President Carter, showing no sign of second thoughts, yesterday strongly defended the ouster of David W. Marston as the U.S. attorney in Philadelphia and said of his own intervention in the case: "If it occured now, I would do the same."
Clearly prepared for questions about the Marston case, the president told a nationally televised news conference that he sees no conflict between the firing of the Republican prosecutor and his campaign pledge to remove the Justice Department from politics.
"I see nothing improper in the handling of the case," he said. "I made a campaign commitment that any appointee to a position as U.S. attorney or a judgeship would be appointed on the basis of merit, and this campaigh commitment will be carried out. I think the attorney general has handled the case as well as possible."
Marston has prosecuted a number of Democratic political figures in the Philadelphia area. At the time of his ouster, made final Jan. 20 by Attorney General Griffin B. Bell, he was investigating the construction of a $65 million addition to Philadelphia's Hahnemann Hospital.
The injury has given rise to allegations that two Democratic congressmen from Philadelphia, Reps. Daniel J. Flood and Joshua Eilberg, may have profited from the project.
Carter became embroiled in the controversy at a news conference Jan. 12 when he admitted that last November Eilberg called and asked him to "exploit" the replacement of Marston. He said he passed that request on to Bell.
The president has consistently asserted that at the time of the telephone call he did not know that Eilberg fugired in the Marston probe. "As far as any investifatoin of members of Congress, however, I am not familiar with that at all and it was never mentioned to me," he said on Jan. 12.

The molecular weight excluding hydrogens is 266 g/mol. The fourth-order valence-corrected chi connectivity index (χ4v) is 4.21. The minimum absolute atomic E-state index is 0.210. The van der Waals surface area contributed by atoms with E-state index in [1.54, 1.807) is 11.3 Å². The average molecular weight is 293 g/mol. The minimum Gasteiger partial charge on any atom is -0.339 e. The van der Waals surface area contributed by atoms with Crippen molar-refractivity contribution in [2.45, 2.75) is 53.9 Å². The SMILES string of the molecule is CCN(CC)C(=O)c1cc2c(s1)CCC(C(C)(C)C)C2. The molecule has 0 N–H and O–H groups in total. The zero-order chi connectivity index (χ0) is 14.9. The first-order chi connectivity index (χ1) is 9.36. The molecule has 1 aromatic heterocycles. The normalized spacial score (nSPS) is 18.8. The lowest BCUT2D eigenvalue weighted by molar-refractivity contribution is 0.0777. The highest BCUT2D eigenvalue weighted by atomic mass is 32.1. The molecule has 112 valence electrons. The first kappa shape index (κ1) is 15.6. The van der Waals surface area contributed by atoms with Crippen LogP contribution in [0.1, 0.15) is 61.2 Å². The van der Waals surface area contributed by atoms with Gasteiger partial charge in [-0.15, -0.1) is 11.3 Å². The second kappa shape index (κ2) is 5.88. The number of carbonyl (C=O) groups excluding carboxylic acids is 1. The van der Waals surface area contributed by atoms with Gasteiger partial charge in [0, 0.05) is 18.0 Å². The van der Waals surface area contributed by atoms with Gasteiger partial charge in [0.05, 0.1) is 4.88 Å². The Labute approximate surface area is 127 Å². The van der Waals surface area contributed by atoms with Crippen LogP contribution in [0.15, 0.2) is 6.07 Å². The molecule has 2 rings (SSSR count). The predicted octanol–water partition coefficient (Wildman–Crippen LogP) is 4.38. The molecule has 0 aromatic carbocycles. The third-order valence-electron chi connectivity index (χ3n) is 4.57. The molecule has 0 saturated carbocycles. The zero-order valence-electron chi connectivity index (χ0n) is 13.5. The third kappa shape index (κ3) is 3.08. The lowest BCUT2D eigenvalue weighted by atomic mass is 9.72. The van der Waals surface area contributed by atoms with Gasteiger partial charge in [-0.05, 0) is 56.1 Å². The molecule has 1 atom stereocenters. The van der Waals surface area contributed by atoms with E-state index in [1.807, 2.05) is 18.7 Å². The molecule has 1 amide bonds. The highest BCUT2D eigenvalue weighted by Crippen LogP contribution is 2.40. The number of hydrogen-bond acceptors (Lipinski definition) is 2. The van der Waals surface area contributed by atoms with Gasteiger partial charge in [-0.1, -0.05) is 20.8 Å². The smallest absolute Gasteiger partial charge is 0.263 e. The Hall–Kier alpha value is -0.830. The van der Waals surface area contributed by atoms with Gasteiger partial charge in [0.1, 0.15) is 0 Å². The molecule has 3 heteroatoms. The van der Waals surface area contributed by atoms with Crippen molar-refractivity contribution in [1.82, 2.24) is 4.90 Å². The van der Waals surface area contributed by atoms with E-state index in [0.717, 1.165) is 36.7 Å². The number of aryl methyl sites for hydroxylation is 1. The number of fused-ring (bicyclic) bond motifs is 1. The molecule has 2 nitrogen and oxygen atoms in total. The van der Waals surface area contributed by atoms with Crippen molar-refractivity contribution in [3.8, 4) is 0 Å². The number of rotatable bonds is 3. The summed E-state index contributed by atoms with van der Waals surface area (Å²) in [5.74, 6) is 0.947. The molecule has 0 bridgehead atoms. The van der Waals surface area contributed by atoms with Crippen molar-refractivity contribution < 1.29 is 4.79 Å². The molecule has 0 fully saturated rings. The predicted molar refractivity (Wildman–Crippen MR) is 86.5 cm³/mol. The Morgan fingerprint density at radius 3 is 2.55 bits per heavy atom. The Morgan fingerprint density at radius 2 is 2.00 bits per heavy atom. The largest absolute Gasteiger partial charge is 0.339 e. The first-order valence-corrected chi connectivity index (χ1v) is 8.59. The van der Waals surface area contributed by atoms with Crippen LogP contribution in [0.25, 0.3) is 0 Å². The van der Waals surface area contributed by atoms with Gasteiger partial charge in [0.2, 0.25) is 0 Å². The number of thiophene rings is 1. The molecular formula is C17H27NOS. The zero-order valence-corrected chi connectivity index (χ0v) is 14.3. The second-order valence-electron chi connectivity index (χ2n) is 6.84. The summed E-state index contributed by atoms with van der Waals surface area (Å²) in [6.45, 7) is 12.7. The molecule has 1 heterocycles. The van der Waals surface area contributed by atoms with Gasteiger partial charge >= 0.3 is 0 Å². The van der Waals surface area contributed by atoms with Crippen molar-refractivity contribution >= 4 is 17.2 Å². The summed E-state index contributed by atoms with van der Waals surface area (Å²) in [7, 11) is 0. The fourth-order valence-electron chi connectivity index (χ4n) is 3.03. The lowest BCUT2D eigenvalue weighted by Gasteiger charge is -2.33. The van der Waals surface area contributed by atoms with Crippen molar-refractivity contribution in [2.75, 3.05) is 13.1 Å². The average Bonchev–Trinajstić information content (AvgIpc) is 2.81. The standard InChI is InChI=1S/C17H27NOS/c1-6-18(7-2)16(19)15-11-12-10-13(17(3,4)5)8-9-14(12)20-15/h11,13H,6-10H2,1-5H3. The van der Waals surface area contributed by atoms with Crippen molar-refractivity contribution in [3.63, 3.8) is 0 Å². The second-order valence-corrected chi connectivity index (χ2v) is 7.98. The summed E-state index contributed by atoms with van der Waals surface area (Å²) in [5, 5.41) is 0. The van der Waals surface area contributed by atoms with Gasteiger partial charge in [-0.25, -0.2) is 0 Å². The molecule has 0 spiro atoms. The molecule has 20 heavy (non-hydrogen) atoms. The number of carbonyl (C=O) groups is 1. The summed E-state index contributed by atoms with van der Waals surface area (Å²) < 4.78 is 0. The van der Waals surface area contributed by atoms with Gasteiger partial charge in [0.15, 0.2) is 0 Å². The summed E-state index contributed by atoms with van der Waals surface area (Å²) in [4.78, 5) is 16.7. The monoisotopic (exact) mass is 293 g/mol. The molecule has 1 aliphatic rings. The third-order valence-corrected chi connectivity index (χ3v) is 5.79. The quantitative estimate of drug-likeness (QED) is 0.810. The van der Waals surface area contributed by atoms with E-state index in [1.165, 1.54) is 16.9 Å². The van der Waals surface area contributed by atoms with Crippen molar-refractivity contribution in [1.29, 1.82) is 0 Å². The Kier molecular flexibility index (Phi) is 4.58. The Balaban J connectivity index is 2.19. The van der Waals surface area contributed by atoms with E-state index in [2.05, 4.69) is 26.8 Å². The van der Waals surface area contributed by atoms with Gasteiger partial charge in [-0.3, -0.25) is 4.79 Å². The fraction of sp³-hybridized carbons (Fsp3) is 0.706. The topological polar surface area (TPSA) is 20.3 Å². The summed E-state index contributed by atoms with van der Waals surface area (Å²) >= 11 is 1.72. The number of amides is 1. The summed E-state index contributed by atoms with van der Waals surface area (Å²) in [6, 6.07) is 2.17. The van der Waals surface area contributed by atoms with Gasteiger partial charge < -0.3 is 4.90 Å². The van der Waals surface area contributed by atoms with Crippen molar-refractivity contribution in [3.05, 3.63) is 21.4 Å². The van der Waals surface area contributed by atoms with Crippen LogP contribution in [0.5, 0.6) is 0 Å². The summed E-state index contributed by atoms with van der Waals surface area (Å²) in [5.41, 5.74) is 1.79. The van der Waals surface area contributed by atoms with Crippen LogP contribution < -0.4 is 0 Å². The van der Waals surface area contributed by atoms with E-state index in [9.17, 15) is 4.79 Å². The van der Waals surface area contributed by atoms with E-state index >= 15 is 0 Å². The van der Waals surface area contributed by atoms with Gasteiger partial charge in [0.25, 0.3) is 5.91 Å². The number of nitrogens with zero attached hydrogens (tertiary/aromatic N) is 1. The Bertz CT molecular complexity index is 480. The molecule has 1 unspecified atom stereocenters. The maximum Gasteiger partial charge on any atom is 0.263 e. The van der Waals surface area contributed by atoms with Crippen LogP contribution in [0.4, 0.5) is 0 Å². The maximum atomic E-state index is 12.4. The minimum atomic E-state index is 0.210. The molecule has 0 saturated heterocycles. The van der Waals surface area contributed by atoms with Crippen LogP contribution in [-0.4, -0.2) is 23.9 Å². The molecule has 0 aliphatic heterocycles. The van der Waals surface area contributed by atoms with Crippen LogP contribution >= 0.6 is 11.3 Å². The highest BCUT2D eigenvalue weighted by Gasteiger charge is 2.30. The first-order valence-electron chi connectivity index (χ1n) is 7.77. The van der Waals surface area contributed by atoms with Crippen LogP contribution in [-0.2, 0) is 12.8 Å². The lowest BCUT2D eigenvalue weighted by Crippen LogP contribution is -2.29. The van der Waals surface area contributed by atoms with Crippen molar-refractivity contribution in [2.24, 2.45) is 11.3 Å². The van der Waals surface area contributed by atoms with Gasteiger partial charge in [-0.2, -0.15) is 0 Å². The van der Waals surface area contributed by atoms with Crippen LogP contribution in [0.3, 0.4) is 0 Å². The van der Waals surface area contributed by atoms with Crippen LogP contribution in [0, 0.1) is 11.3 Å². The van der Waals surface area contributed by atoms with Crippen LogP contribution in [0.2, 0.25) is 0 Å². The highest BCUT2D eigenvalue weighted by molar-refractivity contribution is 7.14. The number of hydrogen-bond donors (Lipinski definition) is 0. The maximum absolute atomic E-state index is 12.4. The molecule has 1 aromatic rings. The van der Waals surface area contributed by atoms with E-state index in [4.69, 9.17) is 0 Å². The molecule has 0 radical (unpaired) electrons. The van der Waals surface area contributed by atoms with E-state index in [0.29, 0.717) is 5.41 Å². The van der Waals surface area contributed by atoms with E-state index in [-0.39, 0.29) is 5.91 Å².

Later, however, Carter signed a statement, part of a Justice Department inquiry into the Marston ouster, in which he said he first learned that Eilberg was of "investigative interest" in Philadelphia just before his Jan. 12 news conference.
The president said yesterday, his Jan. 12 statement had to do with what he knew at the time of the November telephone call; and not what he had learned just before the news conference.
Defending both the firing and his role in the case, he said, "Yes, I think that our actions are compatible with my campaign statements . . . This was a routine matter for me and I did not consider my taking the telephone call from Congressman Eilberg nor relaying his request to the attorney general, to be ill-advised at all. If if occured now, I would do the same."
Bell today will interview two potential replacements for Marston - Sam Dash, the Senate Watergate committee counsel, and Clayton Undercofler III, Marston's predecessor as U.S. attorney in Philadelphia.
Meanwhile, Senate Minority Leader Howard H. Baker Jr. (R-Tenn.) said he will press for further investigations into Marston's ouster. "I am not at all convinced that a thorough, detailed and satisfactory inquiry has been completed," Baker said.
The Marston case was the dominant topic at yesterday's exceptionally wide-ranging news conference.
In response to one question, Carter denied a published report that the Soviet Union has or will soon have the capability to disrupt the sending of military orders by satellite. However, the denial may have been hinged on a technicality.
Defense Secretary Harold Brown told a Pentagon press conference last Oct. 4 that the Soviets had an operational satellite killer that could hit "some" U.S. satellites. The "some" is believed to be low-flying reconnaissance satellites, not the communication satellites that hover 23,400 miles above earth.
On other topics, the president:
Opposed the demands of militant farmers for full parity on farm products, arguing that this would cost up to $25 billion and make America farmproducts noncompetitive in international markets. With full parity, the government would raise support prices so that they equaled in purchasing power what they were in the legally fixed base period of 1910-1914.
Said the administration has no plans to introduce a bracero-type programs of using Mexican workers.
Said he "deplores" a planned march by Nazi Party members through the heavily Jewish city of Skokie, III., but that attempts to halt the march are best left to the courts.